Already Friday again!
This sign got my attention at a mall in Berlin this week.
It just seems wrong. It seems like a sign that you would never actually see in an English-speaking country. But maybe I’m wrong. Maybe I’ve been working too hard this week.
Everywhere you turn in Berlin, you are faced with more and more ‘Denglish’ spelled ‘Denglisch’ in German. It refers to the Anglicization of the German language. The signs say ‘Sale’ and ‘Coffee to Go’ and ‘Free’ although it is, of course, possible to express the same things with German words. Thanks to the global reach of the US entertainment industry, the new English vocabulary of the computer-world, and globalization in general, English words and phrases mark shops and companies in Germany as current, trendy, young and hip. And who doesn’t want to be young and hip?
In Europe the backlash is spreading. Many people around the world have heard about the efforts to save the French language. Blog Lingua has written something interesting about the discussion surrounding Denmark’s possible Danish Language Protection Law. Here in Germany there hasn’t been any talk of a law, but instead a group of concerned citizens has come together to declare their love for the German language and to make efforts to save it from extinction. Deutsche Sprachwelt is a platform for everyone who loves language. They print a small newspaper and operate a website. It is an independent platform that exists on donations from readers, but it a group with a real mission.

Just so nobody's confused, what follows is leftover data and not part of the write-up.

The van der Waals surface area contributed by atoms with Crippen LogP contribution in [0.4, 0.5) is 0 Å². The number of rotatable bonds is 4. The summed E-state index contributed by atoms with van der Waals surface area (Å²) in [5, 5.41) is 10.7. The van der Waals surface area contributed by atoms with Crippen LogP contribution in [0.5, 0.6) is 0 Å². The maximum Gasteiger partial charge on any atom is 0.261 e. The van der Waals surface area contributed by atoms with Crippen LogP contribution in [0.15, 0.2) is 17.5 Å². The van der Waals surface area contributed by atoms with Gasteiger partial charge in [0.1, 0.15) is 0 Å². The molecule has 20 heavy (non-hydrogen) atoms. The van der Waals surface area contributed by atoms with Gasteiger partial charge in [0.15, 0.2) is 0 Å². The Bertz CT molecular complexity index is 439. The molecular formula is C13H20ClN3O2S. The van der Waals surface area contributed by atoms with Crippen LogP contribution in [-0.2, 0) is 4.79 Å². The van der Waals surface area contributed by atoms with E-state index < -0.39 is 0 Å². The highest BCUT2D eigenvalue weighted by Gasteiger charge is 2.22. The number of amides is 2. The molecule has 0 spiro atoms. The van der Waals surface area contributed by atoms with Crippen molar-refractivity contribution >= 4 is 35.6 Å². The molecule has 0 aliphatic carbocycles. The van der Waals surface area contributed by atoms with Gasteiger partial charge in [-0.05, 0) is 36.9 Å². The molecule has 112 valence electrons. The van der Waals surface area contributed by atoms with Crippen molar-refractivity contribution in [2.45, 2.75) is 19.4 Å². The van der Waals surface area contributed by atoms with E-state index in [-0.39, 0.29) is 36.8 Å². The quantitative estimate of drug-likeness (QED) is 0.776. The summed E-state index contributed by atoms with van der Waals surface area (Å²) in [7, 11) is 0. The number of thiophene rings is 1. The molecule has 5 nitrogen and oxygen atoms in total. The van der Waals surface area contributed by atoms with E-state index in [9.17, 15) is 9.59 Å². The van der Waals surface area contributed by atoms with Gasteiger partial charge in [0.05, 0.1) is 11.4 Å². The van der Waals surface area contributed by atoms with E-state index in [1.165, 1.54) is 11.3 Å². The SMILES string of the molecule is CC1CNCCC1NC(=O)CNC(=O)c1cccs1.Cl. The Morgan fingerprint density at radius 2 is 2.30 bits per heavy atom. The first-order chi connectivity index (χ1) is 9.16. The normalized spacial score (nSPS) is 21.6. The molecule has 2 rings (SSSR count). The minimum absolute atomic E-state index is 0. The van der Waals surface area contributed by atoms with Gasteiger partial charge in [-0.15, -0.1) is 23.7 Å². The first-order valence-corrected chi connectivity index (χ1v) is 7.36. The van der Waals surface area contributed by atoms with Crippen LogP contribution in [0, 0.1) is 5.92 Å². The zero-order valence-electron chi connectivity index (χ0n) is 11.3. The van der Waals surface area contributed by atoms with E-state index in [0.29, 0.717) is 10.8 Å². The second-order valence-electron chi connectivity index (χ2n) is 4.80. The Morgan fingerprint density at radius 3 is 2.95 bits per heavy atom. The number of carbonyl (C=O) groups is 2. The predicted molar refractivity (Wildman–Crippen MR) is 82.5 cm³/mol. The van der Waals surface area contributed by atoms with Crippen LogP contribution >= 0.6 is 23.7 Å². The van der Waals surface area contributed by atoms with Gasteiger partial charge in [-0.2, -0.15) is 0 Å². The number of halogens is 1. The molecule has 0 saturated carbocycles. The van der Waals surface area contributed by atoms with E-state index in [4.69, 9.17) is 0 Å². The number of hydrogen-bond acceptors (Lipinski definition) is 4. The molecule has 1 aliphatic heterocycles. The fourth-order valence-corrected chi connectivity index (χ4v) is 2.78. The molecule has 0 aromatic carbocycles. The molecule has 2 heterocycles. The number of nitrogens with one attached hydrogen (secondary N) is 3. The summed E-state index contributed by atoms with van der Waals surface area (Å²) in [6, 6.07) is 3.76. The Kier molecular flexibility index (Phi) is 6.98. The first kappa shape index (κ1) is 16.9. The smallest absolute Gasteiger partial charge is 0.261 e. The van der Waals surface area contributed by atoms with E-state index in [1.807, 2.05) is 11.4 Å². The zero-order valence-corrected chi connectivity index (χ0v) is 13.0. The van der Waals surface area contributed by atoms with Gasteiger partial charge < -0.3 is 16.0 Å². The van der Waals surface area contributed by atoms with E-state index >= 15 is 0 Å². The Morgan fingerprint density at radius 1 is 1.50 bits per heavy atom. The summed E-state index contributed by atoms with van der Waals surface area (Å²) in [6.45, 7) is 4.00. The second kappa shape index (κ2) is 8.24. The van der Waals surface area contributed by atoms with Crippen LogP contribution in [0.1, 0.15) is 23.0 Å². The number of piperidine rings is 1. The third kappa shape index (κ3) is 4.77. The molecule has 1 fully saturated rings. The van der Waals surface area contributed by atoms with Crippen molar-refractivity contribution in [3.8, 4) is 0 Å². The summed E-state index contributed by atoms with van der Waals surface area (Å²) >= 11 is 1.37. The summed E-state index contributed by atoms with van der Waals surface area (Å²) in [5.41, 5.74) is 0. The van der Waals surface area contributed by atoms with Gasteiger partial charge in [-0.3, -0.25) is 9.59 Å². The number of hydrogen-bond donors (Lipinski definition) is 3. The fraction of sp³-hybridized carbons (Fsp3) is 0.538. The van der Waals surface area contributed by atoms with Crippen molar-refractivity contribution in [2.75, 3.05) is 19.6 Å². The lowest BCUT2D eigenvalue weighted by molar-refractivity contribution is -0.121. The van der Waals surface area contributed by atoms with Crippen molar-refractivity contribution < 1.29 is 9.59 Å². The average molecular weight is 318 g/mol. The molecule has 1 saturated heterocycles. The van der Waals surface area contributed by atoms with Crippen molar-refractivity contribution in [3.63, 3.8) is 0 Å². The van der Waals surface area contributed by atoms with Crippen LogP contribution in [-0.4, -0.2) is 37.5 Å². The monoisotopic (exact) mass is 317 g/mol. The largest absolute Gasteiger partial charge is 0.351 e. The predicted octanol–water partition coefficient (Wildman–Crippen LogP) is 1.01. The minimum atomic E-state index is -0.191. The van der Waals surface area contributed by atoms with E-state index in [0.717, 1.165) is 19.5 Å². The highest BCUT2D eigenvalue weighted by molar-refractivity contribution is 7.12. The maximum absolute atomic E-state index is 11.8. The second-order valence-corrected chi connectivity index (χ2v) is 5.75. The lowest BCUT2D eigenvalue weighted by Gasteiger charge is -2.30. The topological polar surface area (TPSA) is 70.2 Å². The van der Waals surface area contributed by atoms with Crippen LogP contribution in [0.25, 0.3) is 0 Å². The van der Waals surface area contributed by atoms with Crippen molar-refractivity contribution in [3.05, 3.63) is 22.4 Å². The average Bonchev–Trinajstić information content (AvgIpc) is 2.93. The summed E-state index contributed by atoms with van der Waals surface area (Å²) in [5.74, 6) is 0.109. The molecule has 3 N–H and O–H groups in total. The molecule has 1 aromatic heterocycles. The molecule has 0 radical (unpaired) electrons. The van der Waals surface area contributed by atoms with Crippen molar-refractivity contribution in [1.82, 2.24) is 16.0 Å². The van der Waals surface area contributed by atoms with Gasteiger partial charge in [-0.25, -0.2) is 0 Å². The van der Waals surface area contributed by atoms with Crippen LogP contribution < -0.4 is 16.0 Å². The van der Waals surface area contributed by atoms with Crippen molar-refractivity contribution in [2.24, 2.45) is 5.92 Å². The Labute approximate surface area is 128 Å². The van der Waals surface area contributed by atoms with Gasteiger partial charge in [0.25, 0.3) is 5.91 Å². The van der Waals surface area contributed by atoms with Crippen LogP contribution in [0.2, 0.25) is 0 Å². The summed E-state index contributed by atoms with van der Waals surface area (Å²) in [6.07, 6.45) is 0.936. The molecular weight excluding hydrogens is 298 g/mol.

If you are a lover of the German language, the Deutsche Sprachwelt team has created stickers and they are available from their website free of charge.
If you want your own protest sticker, all you have to do is send an e-mail. They have printed an extra 5000 stickers because of the high-demand. Click on the sticker or here for the link. You can also order a free trial copy of their newspaper from the website.
If we don’t save the languages of the world from the heavy English influence, in the future we translators just may be out of a job.